This post is part of a series on the collection of ornithologist William Brewster (1851-1919) at the Ernst Mayr Library, written by Elizabeth Meyer, library project assistant.
A 1907 journal entry finds Brewster weighing in on the ‘nature fakers’ controversy which had nature writers sparring. As he explains the situation:
... there are popular writers, widely read and apparently very generally credited, who assert that it has been their frequent experience, when camping in the remote parts of Northern New England or of eastern Canada, to meet with … [animals] and to see them do all manner of strange and wonderful things. Some of their accounts of the habits and especially of the reasoning powers of these ... animals are so grossly absurd and improbable that they are not likely to do any considerable or at least permanent harm. Indeed they may safely be left to discredit themselves for this they will surely do, sooner or later. 
In 1903, naturalist-writer John Burroughs (a colleague and correspondent of Brewster’s) had written an inflammatory article entitled “Real and Sham Natural History” for The Atlantic Monthly, in which he had particularly criticized writers William J. Long (“School of the Woods”) and to a lesser extent Ernest Thompson Seton (“Wild Animals I have Known”).  Later, President Roosevelt supported this criticism by giving an interview on “Nature Fakirs” for Everybody’s Magazine in 1907. 
Burroughs wrote about “the danger that is always lurking near the essay-naturalist […] the danger of making too much of what we see and describe, - of putting in too much sentiment, too much literature, - in short, valuing these things for the literary effects we can get out of them.”  In other words, the distinctions between popular literature and zoological work were blurry, and scientific naturalists felt that the credibility of their field was being undermined.
Cover of ‘William J. Long and his books : a pamphlet consisting chiefly of typical letters and reviews in reply to Mr. Burroughs' unwarranted attack on Mr. Long.’ Boston: Ginn & Company Publishers,  Available on BHL.
As a member of the naturalist-writer circle, Brewster contemplates the issue in his journal:
The misrepresentation on the part of such writers ... is more dangerous and pernicious because, like most false coloring, it is too vague and subtle, and also too nearly possible, to be easily analyzed and convincingly exposed. Whenever their statements are publicly questioned these "Natures fakers", as they have come to be called, defend themselves rather plausibly and effectively by insisting that evidence or opinion contrary to their own is of necessity, negative in character and hence of little weight. Because others have not seen this or that is no good reason, they assert, for doubting that is has occurred or may exist.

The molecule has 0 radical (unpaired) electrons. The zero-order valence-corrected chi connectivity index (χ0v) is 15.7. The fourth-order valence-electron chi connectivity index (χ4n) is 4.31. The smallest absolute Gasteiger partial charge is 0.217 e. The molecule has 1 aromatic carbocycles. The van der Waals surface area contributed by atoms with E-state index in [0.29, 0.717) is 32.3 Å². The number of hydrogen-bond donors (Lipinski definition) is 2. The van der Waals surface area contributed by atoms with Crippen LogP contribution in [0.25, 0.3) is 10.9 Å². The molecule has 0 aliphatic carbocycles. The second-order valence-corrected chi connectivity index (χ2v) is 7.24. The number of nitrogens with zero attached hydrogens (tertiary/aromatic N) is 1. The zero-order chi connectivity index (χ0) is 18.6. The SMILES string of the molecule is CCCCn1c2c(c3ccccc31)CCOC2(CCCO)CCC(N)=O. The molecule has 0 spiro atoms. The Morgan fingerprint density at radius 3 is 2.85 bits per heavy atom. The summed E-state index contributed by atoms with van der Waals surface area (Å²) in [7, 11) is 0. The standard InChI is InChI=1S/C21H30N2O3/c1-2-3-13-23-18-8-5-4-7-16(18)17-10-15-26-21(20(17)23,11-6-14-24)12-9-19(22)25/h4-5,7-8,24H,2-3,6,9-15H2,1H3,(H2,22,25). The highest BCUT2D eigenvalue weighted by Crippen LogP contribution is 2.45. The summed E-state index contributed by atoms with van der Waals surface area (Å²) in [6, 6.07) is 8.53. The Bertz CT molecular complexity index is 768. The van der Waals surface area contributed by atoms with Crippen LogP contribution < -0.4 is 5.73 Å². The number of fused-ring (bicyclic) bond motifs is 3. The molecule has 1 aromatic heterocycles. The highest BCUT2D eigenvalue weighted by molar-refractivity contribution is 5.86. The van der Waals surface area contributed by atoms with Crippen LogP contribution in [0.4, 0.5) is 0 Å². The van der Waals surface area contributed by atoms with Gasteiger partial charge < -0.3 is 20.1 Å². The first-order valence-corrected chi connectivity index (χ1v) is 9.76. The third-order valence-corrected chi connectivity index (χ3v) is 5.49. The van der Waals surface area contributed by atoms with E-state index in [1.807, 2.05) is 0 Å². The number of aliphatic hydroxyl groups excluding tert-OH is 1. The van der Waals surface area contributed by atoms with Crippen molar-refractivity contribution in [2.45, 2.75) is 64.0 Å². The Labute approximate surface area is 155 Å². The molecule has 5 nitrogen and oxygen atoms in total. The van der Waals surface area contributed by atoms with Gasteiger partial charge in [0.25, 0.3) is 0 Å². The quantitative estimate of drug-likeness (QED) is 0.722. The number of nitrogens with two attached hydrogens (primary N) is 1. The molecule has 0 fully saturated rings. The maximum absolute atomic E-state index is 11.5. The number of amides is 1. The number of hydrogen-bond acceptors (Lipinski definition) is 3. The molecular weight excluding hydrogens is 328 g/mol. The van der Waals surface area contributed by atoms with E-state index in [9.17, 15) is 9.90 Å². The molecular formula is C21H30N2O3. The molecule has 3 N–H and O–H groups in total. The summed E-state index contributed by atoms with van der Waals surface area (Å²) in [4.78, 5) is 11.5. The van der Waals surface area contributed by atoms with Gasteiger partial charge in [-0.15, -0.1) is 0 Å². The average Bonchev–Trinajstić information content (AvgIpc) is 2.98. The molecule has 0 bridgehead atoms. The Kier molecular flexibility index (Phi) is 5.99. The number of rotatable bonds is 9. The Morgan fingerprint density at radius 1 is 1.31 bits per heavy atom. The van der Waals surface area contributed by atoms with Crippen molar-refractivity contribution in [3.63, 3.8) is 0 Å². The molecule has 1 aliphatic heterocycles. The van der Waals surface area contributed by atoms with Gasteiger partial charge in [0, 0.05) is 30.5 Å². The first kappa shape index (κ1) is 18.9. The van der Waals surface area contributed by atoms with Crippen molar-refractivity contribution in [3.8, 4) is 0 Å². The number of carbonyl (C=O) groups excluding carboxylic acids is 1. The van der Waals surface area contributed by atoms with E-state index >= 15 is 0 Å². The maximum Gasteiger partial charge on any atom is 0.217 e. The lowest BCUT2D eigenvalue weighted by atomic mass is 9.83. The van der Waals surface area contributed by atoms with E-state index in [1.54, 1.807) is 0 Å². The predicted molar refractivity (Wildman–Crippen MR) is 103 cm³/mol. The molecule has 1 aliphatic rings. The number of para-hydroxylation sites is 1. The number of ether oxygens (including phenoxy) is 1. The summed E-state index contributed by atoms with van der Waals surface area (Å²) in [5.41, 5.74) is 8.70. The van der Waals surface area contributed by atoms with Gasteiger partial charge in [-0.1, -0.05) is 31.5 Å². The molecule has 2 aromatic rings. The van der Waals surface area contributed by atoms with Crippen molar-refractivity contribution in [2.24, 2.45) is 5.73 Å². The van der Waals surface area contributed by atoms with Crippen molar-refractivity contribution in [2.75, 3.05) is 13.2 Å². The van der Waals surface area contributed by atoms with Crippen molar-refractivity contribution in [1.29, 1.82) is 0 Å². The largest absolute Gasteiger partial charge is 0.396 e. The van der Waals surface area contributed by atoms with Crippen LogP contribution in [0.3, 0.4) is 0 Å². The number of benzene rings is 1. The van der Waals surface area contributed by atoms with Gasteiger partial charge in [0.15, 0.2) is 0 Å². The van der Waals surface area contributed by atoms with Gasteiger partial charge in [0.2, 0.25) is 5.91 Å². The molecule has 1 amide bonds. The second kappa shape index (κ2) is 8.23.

If he [critiquer] be a sportsman or a collector they [‘Nature Fakers’] delight to picture him as a bloodthirsty being habitually carrying a gun in his hands and the lust of killing in his heart. If he would become really familiar with the wood folk and their ways let him go among them unarmed and in a spirit of peace and loving kindness towards them all. Then he will learn many things which the bearers of guns do not know and cannot be made to believe. 
Judging by the tone, it seems that these criticisms hit some of the nature-loving specimen collector’s nerves. (See a previous blog post about Brewster’s evolving opinions on scientific collecting and nature conservation.)
However, his indignance shifts to a defense of Ernest Thompson Seton, a friend whom he felt had been unfairly classed as a fake naturalist.
Even when [Seton’s] imagination leads him into realms of which neither he nor any other man can have definite knowledge it seldom or never betrays him into using false coloring. He is too good an artist and by far too well trained a naturalist to fall into any such error. Yet he has been classed with the ‘nature fakers’ by some of his critics. ... I believe the best of his essays will be regarded as classics long after the now popular writings of certain of his contemporaries and imitators will have quite ceased to be read or even remembered. 
He also suggests that the romanticized nature stories did have some merits.
It must be admitted that the ‘nature fakers’ have atoned, at least in part, for the harm which they have done by interesting very many people - who probably could not have been reached in other and less sensational ways - in the study of nature. In their estimate of animal intelligence, too, they have, I think, come nearer the truth - despite their frequent exaggeration or distortion of it - than have such of their critics as are disposed to deny that any animal except man can possess reasoning powers. 
 August 1907. Journals of William Brewster, 1871-1919 (inclusive). 1907.
 Atlantic Monthly, v. 91. 1903. “Real and Sham Natural History”. John Burroughs. Web accessed on Google Books.
 Everybody’s Magazine, v. 16. No. 6. 1907. “Roosevelt on the Nature Fakirs”. Edward B. Clark. Web accessed on Google Books.